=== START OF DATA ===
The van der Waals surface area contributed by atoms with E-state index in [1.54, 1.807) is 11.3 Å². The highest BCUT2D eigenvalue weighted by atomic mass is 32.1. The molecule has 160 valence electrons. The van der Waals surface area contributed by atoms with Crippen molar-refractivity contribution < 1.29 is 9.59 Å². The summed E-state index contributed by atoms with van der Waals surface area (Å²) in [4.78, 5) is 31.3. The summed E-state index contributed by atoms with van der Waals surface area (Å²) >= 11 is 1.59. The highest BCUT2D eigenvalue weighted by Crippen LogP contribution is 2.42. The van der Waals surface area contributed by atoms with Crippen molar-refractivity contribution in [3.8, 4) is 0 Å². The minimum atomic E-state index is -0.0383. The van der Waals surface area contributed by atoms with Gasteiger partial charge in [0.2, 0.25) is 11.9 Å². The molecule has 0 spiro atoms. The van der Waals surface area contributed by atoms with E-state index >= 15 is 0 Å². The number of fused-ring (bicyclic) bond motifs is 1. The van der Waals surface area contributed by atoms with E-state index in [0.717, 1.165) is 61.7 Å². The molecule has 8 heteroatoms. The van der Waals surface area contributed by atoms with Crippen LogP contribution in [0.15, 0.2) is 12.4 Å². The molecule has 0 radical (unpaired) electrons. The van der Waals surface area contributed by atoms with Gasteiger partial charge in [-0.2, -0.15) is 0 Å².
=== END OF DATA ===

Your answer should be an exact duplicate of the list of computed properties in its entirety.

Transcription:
The van der Waals surface area contributed by atoms with E-state index in [1.54, 1.807) is 11.3 Å². The highest BCUT2D eigenvalue weighted by atomic mass is 32.1. The molecule has 160 valence electrons. The van der Waals surface area contributed by atoms with Crippen molar-refractivity contribution < 1.29 is 9.59 Å². The summed E-state index contributed by atoms with van der Waals surface area (Å²) in [4.78, 5) is 31.3. The summed E-state index contributed by atoms with van der Waals surface area (Å²) >= 11 is 1.59. The highest BCUT2D eigenvalue weighted by Crippen LogP contribution is 2.42. The van der Waals surface area contributed by atoms with Crippen molar-refractivity contribution in [3.8, 4) is 0 Å². The minimum atomic E-state index is -0.0383. The van der Waals surface area contributed by atoms with Gasteiger partial charge in [0.2, 0.25) is 11.9 Å². The molecule has 0 spiro atoms. The van der Waals surface area contributed by atoms with E-state index >= 15 is 0 Å². The number of fused-ring (bicyclic) bond motifs is 1. The van der Waals surface area contributed by atoms with E-state index in [0.717, 1.165) is 61.7 Å². The molecule has 8 heteroatoms. The van der Waals surface area contributed by atoms with Crippen LogP contribution in [0.15, 0.2) is 12.4 Å². The molecule has 0 radical (unpaired) electrons. The van der Waals surface area contributed by atoms with Gasteiger partial charge in [-0.2, -0.15) is 0 Å².